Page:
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Basics of X-Ray Powder Diffraction
Training to Become an Independent User of the X-Ray SEF at the Center for Materials Science and Engineering at MIT
Scott A Speakman, Ph.D. (617) 253-6887

Required Training to Become an Independent User in the X-Ray SEF

Required Safety Training
• • • • All users must complete the EHS X-ray Safety training Allusers must complete the X-ray Lab Specific Safety Training All users must complete the MIT chemical hygiene training All users must be up to date on their MIT managing hazardous waste training • All users must be registered in CMSE MUMMS

Instrument Specific Training
• These courses cover how to safely operate instruments to collect data • PowderDiffractometers:
– PANalytical X’Pert Pro Multipurpose Powder Diffractometer – Rigaku High-Power Powder Diffractometer – Bruker D8 with GADDS 2-dimensional detector

• Other instruments
– Bruker D8 HRXRD – XRF

Data Analysis Workshops
• Basic XRPD Data Analysis using HighScore Plus
– Primary focus is on phase identification, with some discussion on advanced topics such as lattice parameterand crystallite size calculations

• Profile Fitting and Crystallite Size Determination
– Profile fitting is the most precise way to determine diffraction peak position, intensity, and width for calculating lattice parameters and crystallite size

• Rietveld Refinement
– The Rietveld method is used to refine the crystal structure model of a material. It can be used for quantitative phaseID, lattice parameter and crystallite size calculations, and determine atom positions and occupancies

High Resolution X-Ray Diffraction (HRXRD) Training
• HRXRD is used to analyze epitaxial thin films
– Can determine composition, strain/relaxation, lattice parameters (inplane and out-of-plane), thickness, and defect concentration

• X-Ray Reflectivity (XRR) is used to analyze thin films,including amorphous and non-textured films
– Can determine thickness, roughness, and density

• Introduction Lecture • Instrument training on the Bruker HRXRD • HRXRD Data Analysis Workshop

Introduction to Crystallography and X-Ray Diffraction Theory

Diffraction occurs when light is scattered by a periodic array with long-range order, producing constructive interference at specific angles.• The electrons in an atom coherently scatter light.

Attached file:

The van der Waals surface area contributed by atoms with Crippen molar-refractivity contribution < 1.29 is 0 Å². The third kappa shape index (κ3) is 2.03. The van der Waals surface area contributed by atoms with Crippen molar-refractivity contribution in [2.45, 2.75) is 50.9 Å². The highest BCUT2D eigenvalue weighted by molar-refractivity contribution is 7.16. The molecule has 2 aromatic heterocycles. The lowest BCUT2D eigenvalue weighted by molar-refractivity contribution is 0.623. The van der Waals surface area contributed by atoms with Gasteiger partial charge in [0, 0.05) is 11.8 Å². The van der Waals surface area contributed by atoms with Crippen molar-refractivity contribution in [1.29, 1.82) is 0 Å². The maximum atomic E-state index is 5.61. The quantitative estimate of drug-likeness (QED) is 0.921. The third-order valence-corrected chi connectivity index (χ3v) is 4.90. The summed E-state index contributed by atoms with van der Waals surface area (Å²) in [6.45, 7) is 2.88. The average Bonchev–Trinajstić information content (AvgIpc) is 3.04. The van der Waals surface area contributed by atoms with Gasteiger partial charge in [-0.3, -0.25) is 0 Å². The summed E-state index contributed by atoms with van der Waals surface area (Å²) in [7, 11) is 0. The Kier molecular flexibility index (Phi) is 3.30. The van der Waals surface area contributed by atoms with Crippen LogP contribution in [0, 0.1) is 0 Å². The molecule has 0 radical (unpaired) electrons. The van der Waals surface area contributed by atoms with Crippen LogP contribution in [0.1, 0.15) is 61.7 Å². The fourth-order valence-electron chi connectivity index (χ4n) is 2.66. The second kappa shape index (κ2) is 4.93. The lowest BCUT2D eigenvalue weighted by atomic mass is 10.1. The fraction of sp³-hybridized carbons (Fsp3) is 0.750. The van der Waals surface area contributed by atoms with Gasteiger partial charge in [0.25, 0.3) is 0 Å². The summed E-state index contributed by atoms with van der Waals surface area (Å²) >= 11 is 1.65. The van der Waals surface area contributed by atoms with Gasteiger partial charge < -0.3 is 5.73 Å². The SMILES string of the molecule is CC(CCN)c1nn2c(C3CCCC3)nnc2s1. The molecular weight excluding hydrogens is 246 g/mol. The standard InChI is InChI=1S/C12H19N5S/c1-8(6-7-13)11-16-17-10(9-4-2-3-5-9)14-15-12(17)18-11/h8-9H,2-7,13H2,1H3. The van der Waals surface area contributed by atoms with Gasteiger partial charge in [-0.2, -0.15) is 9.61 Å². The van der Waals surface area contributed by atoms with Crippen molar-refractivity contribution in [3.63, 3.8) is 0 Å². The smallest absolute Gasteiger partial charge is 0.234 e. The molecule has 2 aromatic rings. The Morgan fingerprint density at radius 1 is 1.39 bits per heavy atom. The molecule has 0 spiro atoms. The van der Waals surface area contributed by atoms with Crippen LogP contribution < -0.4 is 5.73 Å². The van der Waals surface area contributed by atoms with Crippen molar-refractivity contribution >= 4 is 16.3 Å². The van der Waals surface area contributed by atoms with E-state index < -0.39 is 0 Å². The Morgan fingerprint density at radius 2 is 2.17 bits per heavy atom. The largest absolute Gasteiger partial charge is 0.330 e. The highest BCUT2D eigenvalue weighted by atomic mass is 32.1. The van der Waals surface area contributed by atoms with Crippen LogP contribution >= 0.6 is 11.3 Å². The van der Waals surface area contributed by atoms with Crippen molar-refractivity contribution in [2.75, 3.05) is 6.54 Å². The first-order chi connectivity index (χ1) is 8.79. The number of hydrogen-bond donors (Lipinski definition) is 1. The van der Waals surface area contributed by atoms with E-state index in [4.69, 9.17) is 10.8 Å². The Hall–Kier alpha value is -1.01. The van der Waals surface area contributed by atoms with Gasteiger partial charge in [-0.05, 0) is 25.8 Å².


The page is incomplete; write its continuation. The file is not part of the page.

– We can regard each atom as a coherent point scatterer – The strength with which an atom scatters light is proportional to the number of electrons around the atom.

• The atoms in a crystal are arranged in a periodic array and thus can diffract light. • The wavelength of X rays are similar to the distance between atoms. • The scattering ofX-rays from atoms produces a diffraction pattern, which contains information about the atomic arrangement within the crystal
• Amorphous materials like glass do not have a periodic array with long-range order, so they do not produce a diffraction pattern

The figure below compares the X-ray diffraction patterns from 3 different forms of SiO2
Counts 4000 2000 0 4000 3000 2000 1000 0 4000 20000 20 30 40 Position [° 2Theta] (Copper (Cu)) 50 Quartz SiO2 Glass


• • •

These three phases of SiO2 are chemically identical Quartz and cristobalite have two different crystal structures
– – The Si and O atoms are arranged differently, but both have structures with long-range atomic order The difference in their crystal structure is reflected in their different diffractionpatterns

The amorphous glass does not have long-range atomic order and therefore produces only broad scattering peaks

The diffraction pattern is a product of the unique crystal structure of a material
Quartz Cristobalite

• The crystal structure describes the atomic arrangement of a material. • When the atoms are arranged differently, a different diffraction pattern is produced (ie...
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